Tuesday, January 11, 2011

Report - Marion Shows Elevated Cancer Risk from Air Pollutants | Marion Online - The Online News and Information Source for Marion, Ohio

Report - Marion Shows Elevated Cancer Risk from Air Pollutants | Marion Online - The Online News and Information Source for Marion, Ohio: "Report - Marion Shows Elevated Cancer Risk from Air Pollutants
Thu, 01/06/2011 - 10:37am | Staff Report
Filed Under:

* Health
* State of Ohio

Ohio’s air quality has been improving during the last decade, although improvements are still needed in urban areas and some specific sections of the state. Ten years of monitoring data from 34 air toxics monitoring sites located in 16 Ohio counties, including Marion, have been compiled and evaluated as Ohio EPA’s 2010 All Ohio Air Toxics Report.

Not all of the air monitors were sampled continuously during the study’s 10-year term.

The locations tested in Marion included 635 Bellefontaine Avenue and 441 Whitmore Street. These location are near each other with current and former industrial sites in between.

The Whitmore location had the second highest risk, among areas tested, for heavy metal compounds. These results were higher for the cancer risk than for the non-cancer risk.

According to U.S. EPA data, a majority of air toxics come from mobile sources – automobiles, buses, trucks, trains, boats and planes. However, there are specific areas where a single industrial source has been identified to be contributing a great deal to localized air quality issues. When this has happened, Ohio EPA has taken enforcement action and worked to reduce the problem.

Director Chris Korleski said the report takes each year’s air toxics results and puts them together in a document that shows meaningful trends.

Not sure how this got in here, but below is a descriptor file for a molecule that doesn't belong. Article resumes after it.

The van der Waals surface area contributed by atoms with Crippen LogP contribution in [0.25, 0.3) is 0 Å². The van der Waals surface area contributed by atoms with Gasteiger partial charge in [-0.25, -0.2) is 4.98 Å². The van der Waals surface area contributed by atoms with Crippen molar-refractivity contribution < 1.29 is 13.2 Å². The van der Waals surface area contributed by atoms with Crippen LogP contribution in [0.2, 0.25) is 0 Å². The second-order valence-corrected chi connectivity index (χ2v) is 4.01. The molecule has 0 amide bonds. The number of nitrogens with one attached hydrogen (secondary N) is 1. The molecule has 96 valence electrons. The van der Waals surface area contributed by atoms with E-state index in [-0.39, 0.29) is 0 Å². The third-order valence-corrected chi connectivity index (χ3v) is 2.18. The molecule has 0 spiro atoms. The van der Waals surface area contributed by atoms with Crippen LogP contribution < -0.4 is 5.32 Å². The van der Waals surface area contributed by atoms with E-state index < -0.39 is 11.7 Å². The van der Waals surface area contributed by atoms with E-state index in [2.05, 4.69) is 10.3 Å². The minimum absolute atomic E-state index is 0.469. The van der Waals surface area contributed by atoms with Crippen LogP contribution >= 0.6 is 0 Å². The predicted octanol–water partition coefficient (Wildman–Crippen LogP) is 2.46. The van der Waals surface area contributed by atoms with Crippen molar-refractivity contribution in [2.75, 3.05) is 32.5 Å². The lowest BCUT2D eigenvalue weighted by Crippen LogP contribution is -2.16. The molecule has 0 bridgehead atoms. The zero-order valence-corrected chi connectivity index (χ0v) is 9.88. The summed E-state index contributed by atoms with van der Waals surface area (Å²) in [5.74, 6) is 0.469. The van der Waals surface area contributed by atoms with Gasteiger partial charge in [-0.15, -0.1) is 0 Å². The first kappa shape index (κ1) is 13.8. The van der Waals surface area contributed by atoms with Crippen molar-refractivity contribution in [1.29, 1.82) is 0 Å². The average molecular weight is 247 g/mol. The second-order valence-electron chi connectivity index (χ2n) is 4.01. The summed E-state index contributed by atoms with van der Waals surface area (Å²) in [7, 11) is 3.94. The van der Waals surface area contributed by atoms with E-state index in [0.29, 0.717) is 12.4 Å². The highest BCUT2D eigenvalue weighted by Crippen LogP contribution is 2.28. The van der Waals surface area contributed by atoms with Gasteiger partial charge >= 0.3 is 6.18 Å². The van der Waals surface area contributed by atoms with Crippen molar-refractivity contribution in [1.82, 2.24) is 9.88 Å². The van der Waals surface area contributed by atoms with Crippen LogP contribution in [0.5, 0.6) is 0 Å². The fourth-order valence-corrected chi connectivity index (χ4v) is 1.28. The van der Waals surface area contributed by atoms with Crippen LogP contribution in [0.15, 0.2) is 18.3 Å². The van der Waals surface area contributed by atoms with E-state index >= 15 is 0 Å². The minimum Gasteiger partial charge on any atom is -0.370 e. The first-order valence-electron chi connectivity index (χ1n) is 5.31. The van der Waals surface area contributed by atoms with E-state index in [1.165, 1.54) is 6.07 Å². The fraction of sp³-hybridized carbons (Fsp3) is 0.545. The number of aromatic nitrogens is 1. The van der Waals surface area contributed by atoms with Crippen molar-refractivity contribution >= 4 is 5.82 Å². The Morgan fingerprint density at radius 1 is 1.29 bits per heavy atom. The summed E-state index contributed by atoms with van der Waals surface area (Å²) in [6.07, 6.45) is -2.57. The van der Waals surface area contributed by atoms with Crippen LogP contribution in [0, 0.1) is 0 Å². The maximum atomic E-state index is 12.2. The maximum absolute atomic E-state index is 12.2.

“This report allows scientists to identify specific areas of concern potentially requiring further Ohio EPA action, such as assisting with voluntary reduction efforts and compliance with new federal standards. It also helps us monitor if improvement is occurring in Ohio’s urban areas.”

Based on U.S. EPA risk guidelines and toxicity values for volatile organic compounds (VOCs) and heavy metals, Ohio EPA compared data from the air monitors to health-based standards. These standards estimate the number of additional cancers and other health problems associated with inhaling pollutants at various concentrations.

U.S. EPA considers a risk level of fewer than 1 in 10,000 additional cancers associated with constantly breathing an air pollutant to be within acceptable levels. While nine of the 16 counties are within the risk range deemed acceptable, seven counties have a slightly greater than 1 in 10,000 risk for additional cancers. These counties are: Columbiana, Hamilton, Jefferson, Marion, Montgomery, Scioto and Washington.

Cancer is not the only disease that breathing air pollution can cause and the study examined non-cancer-related illnesses as well. The concentrations of VOCs at three sites exhibit higher non-cancer risk levels. Heavy metal concentrations (most often manganese) at more than half of the air monitoring sites lead to an increased non-cancer health risk.

The study results are designed to provide a useful summary of ambient air quality information about air toxics compounds to the public, including academic researchers, other governmental agency and health care professionals, and Ohio EPA’s pollution control partners throughout the state. While this information depicts air pollution measurements sometimes down to the neighborhood level, any individual conclusions regarding actual exposures or health impacts should be addressed by an individual’s personal physician. Specific caveats and assumptions regarding interpretation of these results are explained in detail in the report.

You can find the complete report by clicking here.

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